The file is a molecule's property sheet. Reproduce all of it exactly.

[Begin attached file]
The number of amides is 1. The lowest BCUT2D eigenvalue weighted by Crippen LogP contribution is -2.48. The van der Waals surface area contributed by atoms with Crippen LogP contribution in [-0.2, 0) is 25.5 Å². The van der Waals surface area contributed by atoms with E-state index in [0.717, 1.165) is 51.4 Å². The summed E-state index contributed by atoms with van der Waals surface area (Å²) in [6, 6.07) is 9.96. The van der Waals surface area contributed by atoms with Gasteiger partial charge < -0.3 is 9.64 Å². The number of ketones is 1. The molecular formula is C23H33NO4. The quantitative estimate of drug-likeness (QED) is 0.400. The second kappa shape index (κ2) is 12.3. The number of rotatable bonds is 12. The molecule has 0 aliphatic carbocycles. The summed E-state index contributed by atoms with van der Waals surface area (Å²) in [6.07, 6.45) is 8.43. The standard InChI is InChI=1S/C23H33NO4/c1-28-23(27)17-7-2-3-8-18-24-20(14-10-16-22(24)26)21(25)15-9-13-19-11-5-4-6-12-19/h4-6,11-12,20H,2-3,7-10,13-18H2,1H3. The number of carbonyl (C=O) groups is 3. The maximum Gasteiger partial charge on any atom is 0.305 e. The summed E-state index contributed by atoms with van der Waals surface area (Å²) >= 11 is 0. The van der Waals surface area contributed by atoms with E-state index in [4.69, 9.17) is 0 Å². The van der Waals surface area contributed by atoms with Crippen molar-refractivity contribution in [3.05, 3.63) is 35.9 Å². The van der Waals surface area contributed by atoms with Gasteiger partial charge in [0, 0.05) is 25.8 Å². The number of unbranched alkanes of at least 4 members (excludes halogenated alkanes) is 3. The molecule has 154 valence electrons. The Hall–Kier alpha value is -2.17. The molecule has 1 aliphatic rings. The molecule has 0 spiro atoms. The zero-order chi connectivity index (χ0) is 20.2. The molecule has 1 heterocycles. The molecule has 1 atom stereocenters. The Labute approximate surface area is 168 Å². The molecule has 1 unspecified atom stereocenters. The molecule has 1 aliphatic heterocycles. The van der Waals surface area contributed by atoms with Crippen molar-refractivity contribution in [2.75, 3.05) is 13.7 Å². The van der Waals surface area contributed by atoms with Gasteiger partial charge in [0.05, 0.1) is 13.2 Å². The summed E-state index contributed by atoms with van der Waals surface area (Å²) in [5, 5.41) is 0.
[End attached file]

The number of amides is 1. The lowest BCUT2D eigenvalue weighted by Crippen LogP contribution is -2.48. The van der Waals surface area contributed by atoms with Crippen LogP contribution in [-0.2, 0) is 25.5 Å². The van der Waals surface area contributed by atoms with E-state index in [0.717, 1.165) is 51.4 Å². The summed E-state index contributed by atoms with van der Waals surface area (Å²) in [6, 6.07) is 9.96. The van der Waals surface area contributed by atoms with Gasteiger partial charge < -0.3 is 9.64 Å². The number of ketones is 1. The molecular formula is C23H33NO4. The quantitative estimate of drug-likeness (QED) is 0.400. The second kappa shape index (κ2) is 12.3. The number of rotatable bonds is 12. The molecule has 0 aliphatic carbocycles. The summed E-state index contributed by atoms with van der Waals surface area (Å²) in [6.07, 6.45) is 8.43. The standard InChI is InChI=1S/C23H33NO4/c1-28-23(27)17-7-2-3-8-18-24-20(14-10-16-22(24)26)21(25)15-9-13-19-11-5-4-6-12-19/h4-6,11-12,20H,2-3,7-10,13-18H2,1H3. The number of carbonyl (C=O) groups is 3. The maximum Gasteiger partial charge on any atom is 0.305 e. The summed E-state index contributed by atoms with van der Waals surface area (Å²) >= 11 is 0. The van der Waals surface area contributed by atoms with E-state index in [4.69, 9.17) is 0 Å². The van der Waals surface area contributed by atoms with Crippen molar-refractivity contribution in [3.05, 3.63) is 35.9 Å². The van der Waals surface area contributed by atoms with Gasteiger partial charge in [0, 0.05) is 25.8 Å². The number of unbranched alkanes of at least 4 members (excludes halogenated alkanes) is 3. The molecule has 154 valence electrons. The Hall–Kier alpha value is -2.17. The molecule has 1 aliphatic rings. The molecule has 0 spiro atoms. The zero-order chi connectivity index (χ0) is 20.2. The molecule has 1 heterocycles. The molecule has 1 atom stereocenters. The Labute approximate surface area is 168 Å². The molecule has 1 unspecified atom stereocenters. The molecule has 1 aliphatic heterocycles. The van der Waals surface area contributed by atoms with Crippen molar-refractivity contribution in [2.75, 3.05) is 13.7 Å². The van der Waals surface area contributed by atoms with Gasteiger partial charge in [0.05, 0.1) is 13.2 Å². The summed E-state index contributed by atoms with van der Waals surface area (Å²) in [5, 5.41) is 0.